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Jewish Group Says Selection of Muslim for Award Made Illegally

The group contends a county panel violated state's open meeting law.

September 13, 2006|Teresa Watanabe | Times Staff Writer

The Zionist Organization of America asked for an investigation Tuesday into allegations that the Los Angeles County Human Relations Commission violated state open meeting laws when it selected a local Muslim leader for its annual humanitarian award.

Stephen Saltzman, executive director of the Zionist organization's Southern California office, said the commission failed to post in advance proper details of two July meetings at which the issue was discussed, as required by the state open meeting law known as the Brown Act. As a result, he argued, the decision to grant the award to Maher Hathout, chairman of the Islamic Center of Southern California, was "null and void."

The organization asked for the investigation in a letter Tuesday to Board of Supervisors Chairman Mike Antonovich.

"The Brown Act gave the public the right to know and to participate in the decision-making process," Saltzman said. "We intend to pursue this until we're satisfied."

Similar complaints were made by StandWithUs, a pro-Israel organization, and others to the supervisors at their meeting Tuesday.

County Counsel Ray Fortner's office is reviewing the allegations, according to a board source.

Commission President Adrian Dove said there was "no substance" to the allegations. He and another commissioner, the Rev. Zedar E. Broadous, said proper notifications had been issued before both meetings.

The selection of Hathout as the first Muslim to win the award has sparked intense controversy over whether his criticism of Israel, statements supportive of Hezbollah, and other political views should disqualify him for the award. The commission is set to vote Monday on whether to reaffirm or rescind the award.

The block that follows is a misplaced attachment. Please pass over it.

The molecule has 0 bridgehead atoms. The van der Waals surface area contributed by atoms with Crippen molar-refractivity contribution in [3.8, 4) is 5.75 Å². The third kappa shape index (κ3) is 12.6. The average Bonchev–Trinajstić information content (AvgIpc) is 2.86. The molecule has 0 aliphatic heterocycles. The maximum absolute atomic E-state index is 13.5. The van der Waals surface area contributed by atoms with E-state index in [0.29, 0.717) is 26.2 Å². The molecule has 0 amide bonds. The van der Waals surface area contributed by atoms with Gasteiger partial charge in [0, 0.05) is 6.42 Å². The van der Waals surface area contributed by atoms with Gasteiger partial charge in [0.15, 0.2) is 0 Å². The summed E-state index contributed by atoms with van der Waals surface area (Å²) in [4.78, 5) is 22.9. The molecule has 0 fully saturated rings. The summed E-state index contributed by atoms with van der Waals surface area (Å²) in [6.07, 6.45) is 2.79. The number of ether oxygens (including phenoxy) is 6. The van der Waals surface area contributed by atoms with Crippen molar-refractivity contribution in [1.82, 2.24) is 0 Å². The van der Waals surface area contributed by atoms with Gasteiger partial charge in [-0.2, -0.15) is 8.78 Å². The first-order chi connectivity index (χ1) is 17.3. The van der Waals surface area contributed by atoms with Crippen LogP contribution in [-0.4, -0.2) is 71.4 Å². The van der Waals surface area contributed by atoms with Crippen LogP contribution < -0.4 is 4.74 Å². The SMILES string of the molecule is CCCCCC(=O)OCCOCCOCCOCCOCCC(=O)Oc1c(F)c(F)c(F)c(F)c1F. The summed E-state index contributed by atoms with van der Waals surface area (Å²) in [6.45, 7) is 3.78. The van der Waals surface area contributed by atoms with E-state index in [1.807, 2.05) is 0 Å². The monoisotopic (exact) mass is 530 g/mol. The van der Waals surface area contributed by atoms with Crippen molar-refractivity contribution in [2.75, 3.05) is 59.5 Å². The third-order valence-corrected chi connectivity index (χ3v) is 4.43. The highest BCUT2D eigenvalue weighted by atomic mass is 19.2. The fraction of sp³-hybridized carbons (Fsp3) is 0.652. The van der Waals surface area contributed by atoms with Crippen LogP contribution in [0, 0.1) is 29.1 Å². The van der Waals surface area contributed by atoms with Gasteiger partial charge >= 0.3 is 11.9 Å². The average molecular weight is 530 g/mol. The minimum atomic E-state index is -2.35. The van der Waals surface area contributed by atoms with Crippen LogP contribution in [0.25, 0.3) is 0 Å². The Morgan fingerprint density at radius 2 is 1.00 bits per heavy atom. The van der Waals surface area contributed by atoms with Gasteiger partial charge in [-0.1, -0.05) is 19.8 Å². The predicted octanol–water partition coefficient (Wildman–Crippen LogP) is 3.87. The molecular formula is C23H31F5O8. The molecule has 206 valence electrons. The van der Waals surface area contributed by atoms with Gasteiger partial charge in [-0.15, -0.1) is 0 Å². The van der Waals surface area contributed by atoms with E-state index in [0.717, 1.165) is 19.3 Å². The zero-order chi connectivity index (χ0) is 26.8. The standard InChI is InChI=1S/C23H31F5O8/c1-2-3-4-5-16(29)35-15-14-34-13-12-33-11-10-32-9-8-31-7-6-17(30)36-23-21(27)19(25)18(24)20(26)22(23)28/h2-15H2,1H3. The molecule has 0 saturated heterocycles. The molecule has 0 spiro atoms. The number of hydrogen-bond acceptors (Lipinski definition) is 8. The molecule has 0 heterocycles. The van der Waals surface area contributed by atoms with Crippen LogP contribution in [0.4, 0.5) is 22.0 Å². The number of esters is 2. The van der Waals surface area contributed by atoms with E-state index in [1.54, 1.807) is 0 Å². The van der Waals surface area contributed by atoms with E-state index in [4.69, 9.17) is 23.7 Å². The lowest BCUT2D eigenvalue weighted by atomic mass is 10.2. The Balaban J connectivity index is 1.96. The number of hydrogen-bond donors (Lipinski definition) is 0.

But Saltzman and others said the commission's July 10 meeting notice failed to include any agenda item notifying the public that nominations for the award would be taken, discussed and voted on.

The meeting notice posted on the commission website said that "suggested nominations for all offices would be discussed" and a slate of nominations for commission offices would be created.

That day, Salam Al-Marayati of the Muslim Public Affairs Council met with the commission and nominated Hathout for the award, according to commission Executive Director Robin Toma. He said Hathout was approved by six of the eight members present.

The commission subsequently posted on its website a July 17 meeting agenda that included the item "awardee." But then it posted a notice that the meeting had been "canceled due to a lack of quorum."

In fact, the commission held a meeting that day and voted eight to none to affirm Hathout, according to Toma.

He declined to comment on the allegations, saying his commission was still reviewing the matter.

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teresa.watanabe@latimes.com

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